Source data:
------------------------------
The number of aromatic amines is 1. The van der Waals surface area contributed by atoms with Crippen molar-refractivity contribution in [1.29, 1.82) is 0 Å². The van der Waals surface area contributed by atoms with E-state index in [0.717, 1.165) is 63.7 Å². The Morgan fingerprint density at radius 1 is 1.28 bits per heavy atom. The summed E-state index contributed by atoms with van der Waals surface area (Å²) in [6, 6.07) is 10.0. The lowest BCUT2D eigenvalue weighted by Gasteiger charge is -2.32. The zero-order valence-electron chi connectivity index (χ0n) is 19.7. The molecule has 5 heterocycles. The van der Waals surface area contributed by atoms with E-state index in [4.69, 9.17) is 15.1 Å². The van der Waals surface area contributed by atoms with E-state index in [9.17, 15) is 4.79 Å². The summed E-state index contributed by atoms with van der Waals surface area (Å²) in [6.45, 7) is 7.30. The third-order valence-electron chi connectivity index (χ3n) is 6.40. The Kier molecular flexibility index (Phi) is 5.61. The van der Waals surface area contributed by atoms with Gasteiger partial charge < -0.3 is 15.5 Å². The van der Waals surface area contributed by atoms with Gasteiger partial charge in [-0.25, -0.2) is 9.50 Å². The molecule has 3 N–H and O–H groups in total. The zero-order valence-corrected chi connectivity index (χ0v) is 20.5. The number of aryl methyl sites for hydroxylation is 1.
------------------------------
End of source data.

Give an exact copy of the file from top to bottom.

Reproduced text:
The number of aromatic amines is 1. The van der Waals surface area contributed by atoms with Crippen molar-refractivity contribution in [1.29, 1.82) is 0 Å². The van der Waals surface area contributed by atoms with E-state index in [0.717, 1.165) is 63.7 Å². The Morgan fingerprint density at radius 1 is 1.28 bits per heavy atom. The summed E-state index contributed by atoms with van der Waals surface area (Å²) in [6, 6.07) is 10.0. The lowest BCUT2D eigenvalue weighted by Gasteiger charge is -2.32. The zero-order valence-electron chi connectivity index (χ0n) is 19.7. The molecule has 5 heterocycles. The van der Waals surface area contributed by atoms with E-state index in [4.69, 9.17) is 15.1 Å². The van der Waals surface area contributed by atoms with E-state index in [9.17, 15) is 4.79 Å². The summed E-state index contributed by atoms with van der Waals surface area (Å²) in [6.45, 7) is 7.30. The third-order valence-electron chi connectivity index (χ3n) is 6.40. The Kier molecular flexibility index (Phi) is 5.61. The van der Waals surface area contributed by atoms with Gasteiger partial charge < -0.3 is 15.5 Å². The van der Waals surface area contributed by atoms with Gasteiger partial charge in [-0.25, -0.2) is 9.50 Å². The molecule has 3 N–H and O–H groups in total. The zero-order valence-corrected chi connectivity index (χ0v) is 20.5. The number of aryl methyl sites for hydroxylation is 1.